Jon dispenses with aroha to explore John Key's retrograde plan to restore knighthoods

There is plenty about our new government to analyse, not least the fragility of its two wings. We have a Maori Party claiming a mandate that far exceeds the fractiously stark reality of just how few Maori bothered to vote at the election and the party’s own inability to win all seven Maori seats. Tariana and Pita have opportunity, of that there is no doubt, but they are walking a precarious tightrope.

Then there is the bizarrely absurd document that binds National and ACT. One of my bright young things likened the agreement to a legal brief written in preparation for the law suit that will inevitably follow. I’m more sanguine so think, rather, that it was crafted by someone influenced by Salvador Dali. ACT’s collection of MPs appears more akin to a powder keg than a caucus, and the crazed idea by Key to agree to fund ACT’s ideological mates and their research efforts has the potential to boomerang badly upon the prime minister.

But what has really caught my attention was Key uttering once more his intention to restore knighthoods. The airwaves were full of it.

You see, I have talkback radio on in my car so that twice a day I can get to enjoy an array of debate otherwise absent in my life. A few days ago a talkback host was gushing on about restoring knighthoods. Callers trumpeted Key’s good taste in reclaiming our former glory. One old dear, impervious to the heavy group think going down, got stuck into Sir Michael Fay. She called him a degenerate crook, alongside several others of his vintage, but she soon found herself facing hostile interrogation from the show’s host, a reactionary whom I thought possessed neither any short nor long-term memory.

The cringeful fawning and mewing about restoring the old aristocratic form of Knighthoods and Dames reminded me of a phenomenon the French traveller André Siegfried once observed about New Zealanders, a little over a century ago. Siegfried, in a chapter entitled ‘Snobbishness in New Zealand Society,’ noted in relation to our attitudes towards titles that:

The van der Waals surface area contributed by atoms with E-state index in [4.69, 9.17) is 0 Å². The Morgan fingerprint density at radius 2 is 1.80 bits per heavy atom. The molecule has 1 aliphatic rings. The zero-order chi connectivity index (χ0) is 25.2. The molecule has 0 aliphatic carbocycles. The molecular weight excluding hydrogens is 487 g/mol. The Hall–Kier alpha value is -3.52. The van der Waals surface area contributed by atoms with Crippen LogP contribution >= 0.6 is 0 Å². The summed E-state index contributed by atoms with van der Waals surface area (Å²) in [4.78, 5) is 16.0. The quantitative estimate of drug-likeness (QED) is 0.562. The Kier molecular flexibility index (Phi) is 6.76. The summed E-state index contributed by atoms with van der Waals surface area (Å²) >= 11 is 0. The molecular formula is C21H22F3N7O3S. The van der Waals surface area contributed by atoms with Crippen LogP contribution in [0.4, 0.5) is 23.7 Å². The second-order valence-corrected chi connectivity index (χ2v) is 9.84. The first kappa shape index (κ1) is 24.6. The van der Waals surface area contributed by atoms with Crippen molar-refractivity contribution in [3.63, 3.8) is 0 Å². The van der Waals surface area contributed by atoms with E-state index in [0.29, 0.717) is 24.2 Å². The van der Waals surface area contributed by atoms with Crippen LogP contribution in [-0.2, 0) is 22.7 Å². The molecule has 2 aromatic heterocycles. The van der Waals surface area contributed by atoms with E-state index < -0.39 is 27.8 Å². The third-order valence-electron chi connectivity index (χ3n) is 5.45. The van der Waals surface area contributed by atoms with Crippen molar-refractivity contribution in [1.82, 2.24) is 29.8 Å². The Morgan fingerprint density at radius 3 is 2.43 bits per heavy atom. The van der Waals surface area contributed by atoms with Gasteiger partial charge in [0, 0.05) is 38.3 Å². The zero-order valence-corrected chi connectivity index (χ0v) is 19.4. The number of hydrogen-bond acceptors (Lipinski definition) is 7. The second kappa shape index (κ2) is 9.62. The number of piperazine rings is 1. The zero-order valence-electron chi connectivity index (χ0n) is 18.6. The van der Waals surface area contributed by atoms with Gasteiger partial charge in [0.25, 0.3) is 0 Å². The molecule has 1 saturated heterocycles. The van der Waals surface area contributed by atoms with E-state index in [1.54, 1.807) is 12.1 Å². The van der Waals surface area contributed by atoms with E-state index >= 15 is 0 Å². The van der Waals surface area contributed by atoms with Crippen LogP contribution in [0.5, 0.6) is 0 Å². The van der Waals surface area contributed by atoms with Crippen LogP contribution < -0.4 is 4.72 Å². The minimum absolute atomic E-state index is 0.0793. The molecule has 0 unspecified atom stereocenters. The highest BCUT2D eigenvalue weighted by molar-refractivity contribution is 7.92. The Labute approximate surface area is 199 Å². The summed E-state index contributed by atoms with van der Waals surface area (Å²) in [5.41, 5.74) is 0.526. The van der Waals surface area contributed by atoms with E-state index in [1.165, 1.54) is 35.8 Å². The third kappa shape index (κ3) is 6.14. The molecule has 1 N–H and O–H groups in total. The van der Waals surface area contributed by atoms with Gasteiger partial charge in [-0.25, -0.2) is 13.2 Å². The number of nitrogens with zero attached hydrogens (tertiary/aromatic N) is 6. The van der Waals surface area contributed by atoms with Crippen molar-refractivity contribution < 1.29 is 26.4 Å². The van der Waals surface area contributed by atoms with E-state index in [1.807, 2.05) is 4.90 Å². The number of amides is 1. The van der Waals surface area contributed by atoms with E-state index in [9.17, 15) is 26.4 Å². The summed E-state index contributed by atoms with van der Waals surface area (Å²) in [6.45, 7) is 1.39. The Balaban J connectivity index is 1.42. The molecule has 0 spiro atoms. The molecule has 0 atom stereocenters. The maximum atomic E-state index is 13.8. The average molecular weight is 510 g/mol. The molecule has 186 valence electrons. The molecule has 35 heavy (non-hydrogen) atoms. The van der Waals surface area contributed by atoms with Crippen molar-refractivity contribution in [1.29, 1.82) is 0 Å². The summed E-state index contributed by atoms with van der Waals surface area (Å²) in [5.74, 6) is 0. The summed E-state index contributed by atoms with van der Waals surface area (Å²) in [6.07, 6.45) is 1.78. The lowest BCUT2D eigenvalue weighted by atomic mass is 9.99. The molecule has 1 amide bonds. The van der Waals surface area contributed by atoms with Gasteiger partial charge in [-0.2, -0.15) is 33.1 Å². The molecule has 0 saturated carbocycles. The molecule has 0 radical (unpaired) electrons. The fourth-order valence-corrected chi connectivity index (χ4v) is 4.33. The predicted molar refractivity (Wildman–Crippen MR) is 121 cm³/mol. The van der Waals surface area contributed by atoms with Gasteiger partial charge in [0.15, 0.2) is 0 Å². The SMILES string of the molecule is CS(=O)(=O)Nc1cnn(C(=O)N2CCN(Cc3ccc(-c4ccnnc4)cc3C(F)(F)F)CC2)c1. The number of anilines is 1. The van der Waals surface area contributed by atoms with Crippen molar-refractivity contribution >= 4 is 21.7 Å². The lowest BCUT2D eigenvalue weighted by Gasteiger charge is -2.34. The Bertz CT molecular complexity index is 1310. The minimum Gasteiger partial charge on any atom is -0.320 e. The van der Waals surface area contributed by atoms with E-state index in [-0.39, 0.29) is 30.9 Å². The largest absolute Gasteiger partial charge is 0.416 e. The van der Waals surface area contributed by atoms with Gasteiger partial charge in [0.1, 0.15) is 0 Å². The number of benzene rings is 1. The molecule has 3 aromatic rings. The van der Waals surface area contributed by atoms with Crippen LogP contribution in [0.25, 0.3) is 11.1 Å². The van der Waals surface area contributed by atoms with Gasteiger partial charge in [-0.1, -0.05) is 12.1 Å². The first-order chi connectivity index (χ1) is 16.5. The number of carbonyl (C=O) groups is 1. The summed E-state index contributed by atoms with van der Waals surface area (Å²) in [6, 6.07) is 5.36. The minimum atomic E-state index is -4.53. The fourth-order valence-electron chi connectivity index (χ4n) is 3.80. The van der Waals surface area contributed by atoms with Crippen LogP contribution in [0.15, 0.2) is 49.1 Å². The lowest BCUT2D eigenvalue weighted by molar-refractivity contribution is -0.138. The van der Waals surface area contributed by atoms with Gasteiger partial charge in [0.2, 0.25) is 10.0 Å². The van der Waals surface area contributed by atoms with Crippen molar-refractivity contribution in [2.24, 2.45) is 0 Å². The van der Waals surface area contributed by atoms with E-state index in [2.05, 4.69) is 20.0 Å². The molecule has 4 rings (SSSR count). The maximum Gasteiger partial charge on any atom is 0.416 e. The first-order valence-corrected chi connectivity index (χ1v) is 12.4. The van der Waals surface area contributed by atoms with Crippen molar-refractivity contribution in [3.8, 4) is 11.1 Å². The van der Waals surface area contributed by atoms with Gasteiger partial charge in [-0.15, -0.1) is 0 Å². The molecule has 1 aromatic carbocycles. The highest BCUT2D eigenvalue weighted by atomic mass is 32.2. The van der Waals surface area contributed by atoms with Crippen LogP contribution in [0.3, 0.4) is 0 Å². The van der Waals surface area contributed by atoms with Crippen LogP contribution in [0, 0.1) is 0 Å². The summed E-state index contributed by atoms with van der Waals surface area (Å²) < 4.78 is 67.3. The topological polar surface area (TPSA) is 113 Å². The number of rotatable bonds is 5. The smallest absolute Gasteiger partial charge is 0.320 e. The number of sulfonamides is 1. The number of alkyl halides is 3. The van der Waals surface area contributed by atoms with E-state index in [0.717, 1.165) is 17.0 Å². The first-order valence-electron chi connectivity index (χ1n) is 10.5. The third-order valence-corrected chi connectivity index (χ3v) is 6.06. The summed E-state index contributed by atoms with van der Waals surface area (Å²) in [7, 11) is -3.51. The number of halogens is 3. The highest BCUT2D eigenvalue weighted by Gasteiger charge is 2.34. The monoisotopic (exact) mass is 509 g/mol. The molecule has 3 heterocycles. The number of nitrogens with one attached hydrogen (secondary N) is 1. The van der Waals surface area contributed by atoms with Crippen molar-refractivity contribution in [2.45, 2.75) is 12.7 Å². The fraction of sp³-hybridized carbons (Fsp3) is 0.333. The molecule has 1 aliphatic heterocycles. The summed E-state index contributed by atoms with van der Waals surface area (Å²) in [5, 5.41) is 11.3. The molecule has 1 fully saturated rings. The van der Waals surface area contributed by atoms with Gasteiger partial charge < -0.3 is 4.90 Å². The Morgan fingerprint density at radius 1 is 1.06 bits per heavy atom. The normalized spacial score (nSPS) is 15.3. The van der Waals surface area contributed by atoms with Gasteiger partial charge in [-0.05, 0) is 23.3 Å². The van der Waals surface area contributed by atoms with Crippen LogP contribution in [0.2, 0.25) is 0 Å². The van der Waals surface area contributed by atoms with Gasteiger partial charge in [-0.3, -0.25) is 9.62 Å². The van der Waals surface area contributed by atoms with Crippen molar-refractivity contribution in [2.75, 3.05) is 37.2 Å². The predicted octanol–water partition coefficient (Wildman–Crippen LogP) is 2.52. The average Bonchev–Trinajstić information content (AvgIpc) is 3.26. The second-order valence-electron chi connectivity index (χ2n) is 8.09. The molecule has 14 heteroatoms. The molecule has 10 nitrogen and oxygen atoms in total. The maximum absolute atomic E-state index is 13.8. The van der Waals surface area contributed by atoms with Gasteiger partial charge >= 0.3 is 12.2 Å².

“It would seem that (New Zealand’s) character, so definitely democratic, should protect it from this false respect, this forced admiration for the select of mundane society; but, in fact, the most advanced New Zealand democrats have shown that, like their English ancestors and contemporaries, they cannot resist these vain and brilliant influences.”

Others have also weighed in. Simon Upton suggested that the claws of patronage explicit in the award of honours be de-fanged from the government of the day, leaving instead the Queen’s representative to bestow them after taking expert advice.

I strongly agree with him. The intersection between money and politics took centre stage after ‘The Hollow Men’ and the Glenn saga alerted us to the potential for perceived corruption within our system.

Removing temptation is the best salve against crass patronage.

Upton also rightly points to an inadequate status quo whereby it’s impossible for anyone other than the recipient of a particular class of honours to understand their place in the pecking order.

But this last point triggers memories of a recent chat with someone very close to me who had a high honour bestowed upon them. They recounted how one of their friends, also honoured, albeit at a lesser level, felt equally proud of their award. My friend suggested their shared joy for disparate awards was entirely consistent with our egalitarian ethos and tradition.

Law lecturer Dean Knight has even gone so far as to draft a bill to restore knighthoods, including te reo equivalents ‘Tā’ and ‘Kahurangi’ for ‘Sir’ and ‘Dame.’ And while I can’t personally see the point of resurrecting vainglorious linkages to aristocratic pretension, Dean’s Maori variants have the virtue of being at least more soothing on the ear.

Indigeneity, not old Empire form, should surely underpin our award system and if there is too much confusion and too much blandness around the labels of the current pecking order then let’s put our minds to that first. Surely it is not beyond our collective imaginations to construct a hierarchy attached to our indigenous fauna or other cherished symbols of our land.

Isn’t that what we achieved with our currency?